Rebuttal to the Bezos Washington Post Rebuttal to the Bezos Washington Post


Coaching Parents May Reduce Child’s Obesity

Statistics show that 20 to 25 percent of 2- to 5-year-olds are overweight or obese, but a new study published in the Journal of the American Medical Association (JAMA) may help reduce that number. This study showed that babies of new mothers taught how to respond to their child’s needs had lower body mass indexes (BMI) by age 3 than their counterparts. According to BBC, the advice included instructions on:

  • Sleep routines
  • Alternatives to feeding for calming a fussy infant
  • Recognizing signals from the child of being hungry or full
  • Focusing on physical activities

Researchers said the interventions affected girls more so than boys.

Considering that one-third of American children between the ages of 2 and 19 are now overweight or obese, there is no question that parents need help learning how to properly nurture their babies rather than offering food as the solution to every cry. After infancy — when breast milk is the preferred food — the next most important thing to learn is how to shop at the grocery store.

Good shopping habits begins with avoiding the middle aisles, where most of the processed foods containing high amounts of grains and added sugars usually are placed, and introducing fresh, whole vegetables and fruits to children at an early age. Some very important reasons for this is because, although whole grains are “supposed” to help you lose weight, actually they don’t.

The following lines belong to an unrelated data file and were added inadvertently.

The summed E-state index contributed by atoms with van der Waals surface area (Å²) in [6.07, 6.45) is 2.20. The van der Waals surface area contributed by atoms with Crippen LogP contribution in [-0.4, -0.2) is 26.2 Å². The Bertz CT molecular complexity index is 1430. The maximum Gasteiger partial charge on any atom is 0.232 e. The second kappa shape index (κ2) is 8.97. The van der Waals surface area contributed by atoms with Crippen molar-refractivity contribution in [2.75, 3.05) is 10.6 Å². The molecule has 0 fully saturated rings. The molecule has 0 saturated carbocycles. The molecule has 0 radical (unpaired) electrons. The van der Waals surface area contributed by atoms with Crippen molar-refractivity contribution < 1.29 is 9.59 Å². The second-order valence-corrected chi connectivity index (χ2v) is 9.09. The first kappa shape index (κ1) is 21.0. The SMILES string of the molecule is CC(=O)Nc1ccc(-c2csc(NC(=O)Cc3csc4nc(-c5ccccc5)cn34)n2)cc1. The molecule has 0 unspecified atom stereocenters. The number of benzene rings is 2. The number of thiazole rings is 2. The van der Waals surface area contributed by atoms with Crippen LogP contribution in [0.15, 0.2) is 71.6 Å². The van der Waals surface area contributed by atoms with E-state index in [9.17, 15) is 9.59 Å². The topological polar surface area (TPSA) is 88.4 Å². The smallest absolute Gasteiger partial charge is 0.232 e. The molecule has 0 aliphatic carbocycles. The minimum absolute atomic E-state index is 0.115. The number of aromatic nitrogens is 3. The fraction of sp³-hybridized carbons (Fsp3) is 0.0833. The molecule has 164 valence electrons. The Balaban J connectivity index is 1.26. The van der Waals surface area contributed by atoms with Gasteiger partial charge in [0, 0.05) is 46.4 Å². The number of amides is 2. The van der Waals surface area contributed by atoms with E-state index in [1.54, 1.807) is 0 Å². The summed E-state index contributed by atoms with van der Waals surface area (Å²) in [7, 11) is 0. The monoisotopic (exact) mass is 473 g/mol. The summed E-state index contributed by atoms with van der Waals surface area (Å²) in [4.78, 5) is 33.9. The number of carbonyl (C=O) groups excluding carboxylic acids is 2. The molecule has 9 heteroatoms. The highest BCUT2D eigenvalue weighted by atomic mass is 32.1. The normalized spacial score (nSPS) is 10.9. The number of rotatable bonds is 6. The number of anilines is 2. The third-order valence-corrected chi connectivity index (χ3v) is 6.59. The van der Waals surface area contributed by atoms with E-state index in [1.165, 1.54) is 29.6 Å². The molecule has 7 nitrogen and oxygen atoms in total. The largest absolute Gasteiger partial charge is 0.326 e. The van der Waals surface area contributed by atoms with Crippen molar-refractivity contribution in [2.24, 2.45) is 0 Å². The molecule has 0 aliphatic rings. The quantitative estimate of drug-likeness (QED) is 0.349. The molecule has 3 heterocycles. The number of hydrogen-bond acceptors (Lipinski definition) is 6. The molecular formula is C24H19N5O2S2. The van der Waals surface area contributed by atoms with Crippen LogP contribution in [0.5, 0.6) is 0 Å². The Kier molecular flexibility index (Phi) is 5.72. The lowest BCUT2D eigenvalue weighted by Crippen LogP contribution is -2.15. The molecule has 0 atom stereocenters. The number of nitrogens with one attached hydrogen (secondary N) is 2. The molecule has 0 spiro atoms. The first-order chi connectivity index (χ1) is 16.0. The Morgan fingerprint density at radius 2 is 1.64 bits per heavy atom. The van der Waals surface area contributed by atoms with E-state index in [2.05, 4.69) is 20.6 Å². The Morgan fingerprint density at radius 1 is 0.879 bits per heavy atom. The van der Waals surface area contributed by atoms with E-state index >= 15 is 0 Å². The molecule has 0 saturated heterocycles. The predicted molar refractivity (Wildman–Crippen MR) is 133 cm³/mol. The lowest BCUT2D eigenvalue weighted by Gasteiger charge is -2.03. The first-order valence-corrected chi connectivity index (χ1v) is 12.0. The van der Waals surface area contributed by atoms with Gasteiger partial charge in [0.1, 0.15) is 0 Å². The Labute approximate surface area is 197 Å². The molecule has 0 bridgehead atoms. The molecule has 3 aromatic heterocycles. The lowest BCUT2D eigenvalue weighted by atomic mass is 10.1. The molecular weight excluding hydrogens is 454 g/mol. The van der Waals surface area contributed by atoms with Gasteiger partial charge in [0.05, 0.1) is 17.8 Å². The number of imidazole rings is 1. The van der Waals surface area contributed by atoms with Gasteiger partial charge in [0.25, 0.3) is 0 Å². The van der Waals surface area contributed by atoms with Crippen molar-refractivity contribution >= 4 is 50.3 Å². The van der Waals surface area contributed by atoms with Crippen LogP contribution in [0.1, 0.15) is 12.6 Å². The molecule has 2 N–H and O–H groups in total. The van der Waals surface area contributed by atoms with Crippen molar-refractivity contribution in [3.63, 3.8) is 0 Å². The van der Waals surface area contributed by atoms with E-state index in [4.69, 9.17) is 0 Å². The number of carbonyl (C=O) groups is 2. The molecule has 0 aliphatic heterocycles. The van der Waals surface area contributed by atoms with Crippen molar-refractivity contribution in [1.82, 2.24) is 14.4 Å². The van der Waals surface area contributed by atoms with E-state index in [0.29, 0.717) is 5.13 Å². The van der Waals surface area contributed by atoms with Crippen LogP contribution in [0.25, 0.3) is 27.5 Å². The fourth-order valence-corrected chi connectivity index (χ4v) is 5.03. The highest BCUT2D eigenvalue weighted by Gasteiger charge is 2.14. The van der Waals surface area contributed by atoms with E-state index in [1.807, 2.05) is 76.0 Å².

Low-fats don’t help either, as they are typically very high in sugar and sugar is what makes you pack on excess weight, and prevents your body from burning body fat. Additionally, nearly all grains, especially whole grains, are high in lectins, which can have very serious adverse metabolic consequences by increasing inflammation and autoimmune conditions.

Not only that, when babies are fed high-sugar foods from day one, they rapidly grow addicted to sugar. Few parents would consider doing this on purpose. They simply fail to realize that many infant formulas are absolutely loaded with sugar. They're basically feeding their infant the equivalent of soda, several times a day. Many also give their children fruit juice rather than water, thinking it's a healthy drink loaded with vitamins, again failing to realize a glass of fruit juice has as much sugar as a glass of soda.

Click Here and be the first to comment on this article
Post your comment